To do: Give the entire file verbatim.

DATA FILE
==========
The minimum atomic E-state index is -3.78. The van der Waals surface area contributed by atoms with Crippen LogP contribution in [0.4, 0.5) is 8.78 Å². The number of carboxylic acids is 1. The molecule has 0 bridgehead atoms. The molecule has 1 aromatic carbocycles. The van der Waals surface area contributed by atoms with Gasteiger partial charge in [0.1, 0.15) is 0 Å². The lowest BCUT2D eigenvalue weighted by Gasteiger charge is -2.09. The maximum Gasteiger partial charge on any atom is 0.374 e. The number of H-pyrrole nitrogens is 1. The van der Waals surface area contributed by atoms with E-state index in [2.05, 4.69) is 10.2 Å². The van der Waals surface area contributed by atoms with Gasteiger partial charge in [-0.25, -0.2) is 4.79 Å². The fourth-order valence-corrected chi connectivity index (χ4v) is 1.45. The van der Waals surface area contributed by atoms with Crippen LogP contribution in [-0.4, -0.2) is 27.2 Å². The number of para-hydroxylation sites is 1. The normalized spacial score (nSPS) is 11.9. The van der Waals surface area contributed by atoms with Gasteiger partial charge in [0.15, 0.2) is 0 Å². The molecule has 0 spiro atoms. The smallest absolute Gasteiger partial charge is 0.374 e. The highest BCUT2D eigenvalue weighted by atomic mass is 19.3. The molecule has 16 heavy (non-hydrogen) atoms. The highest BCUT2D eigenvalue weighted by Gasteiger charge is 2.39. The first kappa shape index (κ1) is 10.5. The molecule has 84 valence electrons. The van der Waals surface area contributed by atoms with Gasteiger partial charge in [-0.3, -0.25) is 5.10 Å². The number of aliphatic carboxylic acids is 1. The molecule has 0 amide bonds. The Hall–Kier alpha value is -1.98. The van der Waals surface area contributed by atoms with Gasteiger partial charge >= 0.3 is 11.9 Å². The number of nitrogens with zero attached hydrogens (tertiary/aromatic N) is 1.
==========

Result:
The minimum atomic E-state index is -3.78. The van der Waals surface area contributed by atoms with Crippen LogP contribution in [0.4, 0.5) is 8.78 Å². The number of carboxylic acids is 1. The molecule has 0 bridgehead atoms. The molecule has 1 aromatic carbocycles. The van der Waals surface area contributed by atoms with Gasteiger partial charge in [0.1, 0.15) is 0 Å². The lowest BCUT2D eigenvalue weighted by Gasteiger charge is -2.09. The maximum Gasteiger partial charge on any atom is 0.374 e. The number of H-pyrrole nitrogens is 1. The van der Waals surface area contributed by atoms with E-state index in [2.05, 4.69) is 10.2 Å². The van der Waals surface area contributed by atoms with Gasteiger partial charge in [-0.25, -0.2) is 4.79 Å². The fourth-order valence-corrected chi connectivity index (χ4v) is 1.45. The van der Waals surface area contributed by atoms with Crippen LogP contribution in [-0.4, -0.2) is 27.2 Å². The number of para-hydroxylation sites is 1. The normalized spacial score (nSPS) is 11.9. The van der Waals surface area contributed by atoms with Gasteiger partial charge in [0.15, 0.2) is 0 Å². The molecule has 0 spiro atoms. The smallest absolute Gasteiger partial charge is 0.374 e. The highest BCUT2D eigenvalue weighted by atomic mass is 19.3. The molecule has 16 heavy (non-hydrogen) atoms. The highest BCUT2D eigenvalue weighted by Gasteiger charge is 2.39. The first kappa shape index (κ1) is 10.5. The molecule has 84 valence electrons. The van der Waals surface area contributed by atoms with Gasteiger partial charge in [-0.3, -0.25) is 5.10 Å². The number of aliphatic carboxylic acids is 1. The molecule has 0 amide bonds. The Hall–Kier alpha value is -1.98. The van der Waals surface area contributed by atoms with Gasteiger partial charge >= 0.3 is 11.9 Å². The number of nitrogens with zero attached hydrogens (tertiary/aromatic N) is 1.